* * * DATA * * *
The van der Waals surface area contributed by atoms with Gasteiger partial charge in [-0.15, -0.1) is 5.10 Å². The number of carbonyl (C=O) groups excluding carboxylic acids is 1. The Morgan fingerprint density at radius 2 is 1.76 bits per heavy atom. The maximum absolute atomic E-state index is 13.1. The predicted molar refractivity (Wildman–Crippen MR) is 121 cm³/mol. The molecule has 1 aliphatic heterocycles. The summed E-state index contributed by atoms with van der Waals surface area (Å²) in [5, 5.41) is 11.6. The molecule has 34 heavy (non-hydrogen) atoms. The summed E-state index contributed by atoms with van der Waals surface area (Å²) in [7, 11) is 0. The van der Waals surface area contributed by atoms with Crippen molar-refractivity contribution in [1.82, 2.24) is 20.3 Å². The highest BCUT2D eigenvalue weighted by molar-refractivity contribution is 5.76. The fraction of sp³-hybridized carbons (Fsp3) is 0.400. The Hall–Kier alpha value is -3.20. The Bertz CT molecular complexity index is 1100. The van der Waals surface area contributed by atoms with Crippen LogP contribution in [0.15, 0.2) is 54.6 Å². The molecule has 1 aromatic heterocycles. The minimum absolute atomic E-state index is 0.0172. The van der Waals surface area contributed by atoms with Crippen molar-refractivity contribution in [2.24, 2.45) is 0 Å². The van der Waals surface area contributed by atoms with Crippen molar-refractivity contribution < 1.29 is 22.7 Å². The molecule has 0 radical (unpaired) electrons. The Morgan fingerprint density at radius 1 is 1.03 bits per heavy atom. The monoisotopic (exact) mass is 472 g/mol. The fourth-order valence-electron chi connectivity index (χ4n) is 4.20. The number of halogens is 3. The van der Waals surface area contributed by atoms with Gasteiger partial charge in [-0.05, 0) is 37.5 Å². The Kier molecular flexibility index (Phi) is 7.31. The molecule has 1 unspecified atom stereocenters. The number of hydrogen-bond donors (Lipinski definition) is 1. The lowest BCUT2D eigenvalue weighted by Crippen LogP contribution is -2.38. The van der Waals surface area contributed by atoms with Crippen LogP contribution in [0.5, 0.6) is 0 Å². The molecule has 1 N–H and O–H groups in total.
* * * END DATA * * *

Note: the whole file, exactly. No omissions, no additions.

The van der Waals surface area contributed by atoms with Gasteiger partial charge in [-0.15, -0.1) is 5.10 Å². The number of carbonyl (C=O) groups excluding carboxylic acids is 1. The Morgan fingerprint density at radius 2 is 1.76 bits per heavy atom. The maximum absolute atomic E-state index is 13.1. The predicted molar refractivity (Wildman–Crippen MR) is 121 cm³/mol. The molecule has 1 aliphatic heterocycles. The summed E-state index contributed by atoms with van der Waals surface area (Å²) in [5, 5.41) is 11.6. The molecule has 34 heavy (non-hydrogen) atoms. The summed E-state index contributed by atoms with van der Waals surface area (Å²) in [7, 11) is 0. The van der Waals surface area contributed by atoms with Crippen molar-refractivity contribution in [1.82, 2.24) is 20.3 Å². The highest BCUT2D eigenvalue weighted by molar-refractivity contribution is 5.76. The fraction of sp³-hybridized carbons (Fsp3) is 0.400. The Hall–Kier alpha value is -3.20. The Bertz CT molecular complexity index is 1100. The van der Waals surface area contributed by atoms with Crippen LogP contribution in [0.15, 0.2) is 54.6 Å². The molecule has 1 aromatic heterocycles. The minimum absolute atomic E-state index is 0.0172. The van der Waals surface area contributed by atoms with Crippen molar-refractivity contribution in [2.24, 2.45) is 0 Å². The van der Waals surface area contributed by atoms with Crippen molar-refractivity contribution < 1.29 is 22.7 Å². The molecule has 0 radical (unpaired) electrons. The Morgan fingerprint density at radius 1 is 1.03 bits per heavy atom. The monoisotopic (exact) mass is 472 g/mol. The fourth-order valence-electron chi connectivity index (χ4n) is 4.20. The number of halogens is 3. The van der Waals surface area contributed by atoms with Gasteiger partial charge in [-0.05, 0) is 37.5 Å². The Kier molecular flexibility index (Phi) is 7.31. The molecule has 1 unspecified atom stereocenters. The number of hydrogen-bond donors (Lipinski definition) is 1. The lowest BCUT2D eigenvalue weighted by Crippen LogP contribution is -2.38. The van der Waals surface area contributed by atoms with Crippen LogP contribution in [0.5, 0.6) is 0 Å². The molecule has 1 N–H and O–H groups in total.